The night before we called Mitch (a young coyote caller neither of us had ever hunted with before), and told him to meet us at 6:00 am the next morning. At 4:57 am the next morning my phone goes off with a text. I'm like "what-the", who is texting me at this time of the morning? Itís Mitch. He's waiting for us on the highway. Apparently he forgot about the time difference between where he lives and where we were, or maybe he just can't tell time. I don't know, but I do know I wasn't completely awake. I tell him to take a nap and call Cory in a half hour. At 6:00 am Cory and Mitch show up to pick me up. I had to ask Mitch if they taught him how to count on more than one hand where he's from. He mumbled something about not wanting to hold us up or be late. I will give him this, he was NOT late. However, if given a choice between a partner being really early or late, I will take early every time. So it's all good.
Cory and Mitch with Coryís big male coyote.
We head to my favorite ranch to hunt coyotes. It has always produced. In fact normally there are so many coyotes coming to the call one is almost shooting out of self defense. The wind is calm, sky has a few clouds. Everything is perfect. Shortly after arriving I howl to get a location on where to set up for our first stand. No response. Hmmm, that's odd, usually there are so many coyotes howling back you can't have a conversation with your partner. We decide to go make a stand anyway.
On the way in Cory and I are debating back and forth where we should set up. Mitch chimes in where he thinks we should go, but I finally argue enough and get my way. After all I've been hunting this ranch for 15 years and I knew where the coyotes had come from in the past. Besides what could this youngster know? We set up, Mitch calls this stand. I figure let him call the first stand and get humbled right away. However shortly after he begins calling he spots coyotes. They head our way until they see the pickup and leave. Why wasn't the truck hid better? Wel,l because where they normally come from they didn't. However Mitch had expressed some concern before setting up that the coyotes would see the truck. I wasn't worried about it because they never come from the direction he was concerned about...never until that morning. They came right were Mitch said they would and not where I thought they would. Chalk one up for the youngster.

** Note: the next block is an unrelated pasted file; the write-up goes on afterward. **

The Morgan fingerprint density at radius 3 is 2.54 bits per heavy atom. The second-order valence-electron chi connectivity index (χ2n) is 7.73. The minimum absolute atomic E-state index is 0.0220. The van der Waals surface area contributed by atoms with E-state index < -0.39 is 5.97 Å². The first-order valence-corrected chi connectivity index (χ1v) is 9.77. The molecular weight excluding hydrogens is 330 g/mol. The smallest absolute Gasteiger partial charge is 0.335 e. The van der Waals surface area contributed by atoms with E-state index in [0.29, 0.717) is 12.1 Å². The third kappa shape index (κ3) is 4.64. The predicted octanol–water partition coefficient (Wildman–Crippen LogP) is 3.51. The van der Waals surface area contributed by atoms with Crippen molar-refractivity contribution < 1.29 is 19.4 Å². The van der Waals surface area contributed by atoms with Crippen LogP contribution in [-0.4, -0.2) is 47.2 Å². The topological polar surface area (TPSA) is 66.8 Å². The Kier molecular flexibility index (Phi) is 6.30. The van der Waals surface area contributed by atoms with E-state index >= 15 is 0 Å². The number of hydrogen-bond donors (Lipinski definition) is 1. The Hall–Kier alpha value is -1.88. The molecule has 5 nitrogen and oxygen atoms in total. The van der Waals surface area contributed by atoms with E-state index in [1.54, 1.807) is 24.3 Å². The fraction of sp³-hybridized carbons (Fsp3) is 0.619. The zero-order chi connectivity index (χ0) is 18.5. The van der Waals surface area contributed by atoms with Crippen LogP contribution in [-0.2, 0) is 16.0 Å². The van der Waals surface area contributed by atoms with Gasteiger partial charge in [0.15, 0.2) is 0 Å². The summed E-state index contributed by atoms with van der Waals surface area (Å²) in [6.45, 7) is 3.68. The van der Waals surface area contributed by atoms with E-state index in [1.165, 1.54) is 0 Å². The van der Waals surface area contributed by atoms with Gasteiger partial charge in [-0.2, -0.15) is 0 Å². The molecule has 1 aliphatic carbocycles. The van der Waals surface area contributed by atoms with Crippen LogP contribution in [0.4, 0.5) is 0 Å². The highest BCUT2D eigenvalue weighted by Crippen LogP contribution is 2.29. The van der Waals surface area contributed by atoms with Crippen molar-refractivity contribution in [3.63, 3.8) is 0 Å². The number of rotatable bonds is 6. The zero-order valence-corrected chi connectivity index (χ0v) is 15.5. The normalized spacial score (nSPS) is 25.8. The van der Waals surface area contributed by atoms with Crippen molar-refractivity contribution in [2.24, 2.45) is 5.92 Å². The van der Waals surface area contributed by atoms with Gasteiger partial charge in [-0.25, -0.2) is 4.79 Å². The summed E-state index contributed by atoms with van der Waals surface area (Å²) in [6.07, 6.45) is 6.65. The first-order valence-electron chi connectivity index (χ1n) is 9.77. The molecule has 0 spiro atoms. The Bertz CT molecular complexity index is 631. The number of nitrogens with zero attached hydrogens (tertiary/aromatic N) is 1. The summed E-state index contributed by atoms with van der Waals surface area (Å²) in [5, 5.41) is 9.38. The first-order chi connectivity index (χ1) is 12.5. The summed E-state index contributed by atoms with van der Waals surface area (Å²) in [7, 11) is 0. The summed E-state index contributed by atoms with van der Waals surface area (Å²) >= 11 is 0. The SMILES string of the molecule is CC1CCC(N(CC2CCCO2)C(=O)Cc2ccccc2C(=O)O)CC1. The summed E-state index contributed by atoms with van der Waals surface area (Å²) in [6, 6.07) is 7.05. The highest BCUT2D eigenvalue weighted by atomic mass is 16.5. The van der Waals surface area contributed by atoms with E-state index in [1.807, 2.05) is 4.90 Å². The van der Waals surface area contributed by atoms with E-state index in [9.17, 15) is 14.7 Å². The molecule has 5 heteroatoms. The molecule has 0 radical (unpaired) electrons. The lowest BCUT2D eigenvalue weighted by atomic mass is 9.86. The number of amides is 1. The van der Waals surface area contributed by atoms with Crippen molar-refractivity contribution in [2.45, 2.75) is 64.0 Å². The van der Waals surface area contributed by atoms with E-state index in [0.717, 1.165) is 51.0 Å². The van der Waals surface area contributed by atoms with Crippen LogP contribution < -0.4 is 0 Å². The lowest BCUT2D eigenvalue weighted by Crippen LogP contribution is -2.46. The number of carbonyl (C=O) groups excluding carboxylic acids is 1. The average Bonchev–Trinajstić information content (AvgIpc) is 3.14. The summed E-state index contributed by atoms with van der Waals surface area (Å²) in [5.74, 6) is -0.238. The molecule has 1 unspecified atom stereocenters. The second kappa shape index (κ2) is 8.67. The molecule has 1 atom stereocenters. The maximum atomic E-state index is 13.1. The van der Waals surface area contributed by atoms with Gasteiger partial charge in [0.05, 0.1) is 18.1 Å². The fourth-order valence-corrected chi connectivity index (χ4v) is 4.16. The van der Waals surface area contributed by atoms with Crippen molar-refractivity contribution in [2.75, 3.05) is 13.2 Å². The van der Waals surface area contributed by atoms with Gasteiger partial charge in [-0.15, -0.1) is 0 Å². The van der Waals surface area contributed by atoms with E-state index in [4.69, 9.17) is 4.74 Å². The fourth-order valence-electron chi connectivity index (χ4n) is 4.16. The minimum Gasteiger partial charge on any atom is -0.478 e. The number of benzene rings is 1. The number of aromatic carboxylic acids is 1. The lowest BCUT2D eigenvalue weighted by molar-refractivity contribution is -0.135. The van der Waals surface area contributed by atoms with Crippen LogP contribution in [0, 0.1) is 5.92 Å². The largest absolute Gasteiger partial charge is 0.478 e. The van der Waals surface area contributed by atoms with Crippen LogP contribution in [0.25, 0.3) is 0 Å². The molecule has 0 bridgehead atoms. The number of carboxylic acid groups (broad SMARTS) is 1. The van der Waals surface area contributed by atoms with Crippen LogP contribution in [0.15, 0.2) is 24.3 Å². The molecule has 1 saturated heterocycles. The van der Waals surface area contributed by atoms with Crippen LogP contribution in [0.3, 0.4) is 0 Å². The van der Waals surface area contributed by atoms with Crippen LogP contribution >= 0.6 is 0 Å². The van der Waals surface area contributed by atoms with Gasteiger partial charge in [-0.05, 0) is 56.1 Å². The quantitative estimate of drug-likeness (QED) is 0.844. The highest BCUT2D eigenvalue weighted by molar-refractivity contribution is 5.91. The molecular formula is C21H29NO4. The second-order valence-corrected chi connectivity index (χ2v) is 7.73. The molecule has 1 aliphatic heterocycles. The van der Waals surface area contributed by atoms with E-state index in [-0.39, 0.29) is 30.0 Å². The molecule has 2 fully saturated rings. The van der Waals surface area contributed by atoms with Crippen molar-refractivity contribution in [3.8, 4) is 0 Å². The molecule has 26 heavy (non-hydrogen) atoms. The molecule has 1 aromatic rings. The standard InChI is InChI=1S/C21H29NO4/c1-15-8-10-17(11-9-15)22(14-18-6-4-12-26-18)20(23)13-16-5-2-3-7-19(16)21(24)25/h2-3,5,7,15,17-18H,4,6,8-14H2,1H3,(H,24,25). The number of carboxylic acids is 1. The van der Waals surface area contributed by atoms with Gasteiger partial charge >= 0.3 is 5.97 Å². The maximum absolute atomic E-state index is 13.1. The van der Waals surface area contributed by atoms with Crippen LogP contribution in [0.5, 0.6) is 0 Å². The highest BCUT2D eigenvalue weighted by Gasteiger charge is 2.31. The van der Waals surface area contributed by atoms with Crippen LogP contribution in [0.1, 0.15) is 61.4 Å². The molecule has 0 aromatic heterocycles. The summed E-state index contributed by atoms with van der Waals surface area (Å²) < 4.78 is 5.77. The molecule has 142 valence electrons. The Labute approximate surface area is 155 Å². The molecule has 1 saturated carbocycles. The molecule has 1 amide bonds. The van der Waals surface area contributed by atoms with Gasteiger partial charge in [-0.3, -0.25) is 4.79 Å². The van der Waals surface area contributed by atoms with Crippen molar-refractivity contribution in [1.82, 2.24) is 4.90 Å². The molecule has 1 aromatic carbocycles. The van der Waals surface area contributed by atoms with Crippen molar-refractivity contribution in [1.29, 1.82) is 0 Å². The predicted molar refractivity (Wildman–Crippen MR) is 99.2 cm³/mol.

Meanwhile, I'm over there trying to clean egg off my face. We make a couple more stands in primo places and can't even get a coyote to take a peek at us. I'm starting to worry about that cat curse again. Then, finally, on the fourth stand one comes charging in from way out. He's packing the mail, and then suddenly, he pulls up at 600 yards and sits on his butt. We have the sun low and behind us; it is right in his eyes. The wind is in our favor. I have no idea why he checked up. He eventually turns to leave and I hit him with pup in distress to try and shake him loose and get him to come our way. Instead he blows out of there like a scalded cat running dead way. Man, I can't win!
We call a little longer and nothing shows. We make a long dejected walk back to the truck. We head down the trail and make another stand overlooking some hills. This time we get lucky and I call in a nice male that Cory slams to the ground with his 22-250 (the AR is retired for now). I keep calling and spot another coyote 400 yards away sitting on its rear. I hit it with some pup squeals and it comes charging down the hill headed right for me. It has to cross a little valley and disappears. It should pop up any second about 200 yards away. I'm ready and I'm going to let it have it as soon as it shows itself. Plus I know neither Cory nor Mitch has seen this coyote yet. They are both quick on the trigger so I figure I might just get this one if spot it first. In my mind, I'm thinking "double baby". Nope, for whatever reason it never shows up. I have no idea where it went. Very strange to have one charge like that and not close the deal. Sucks actually! At this point Iím starting to hate cats even more than I originally did, and I don't like them at all to begin with. Really hating black cats in particular.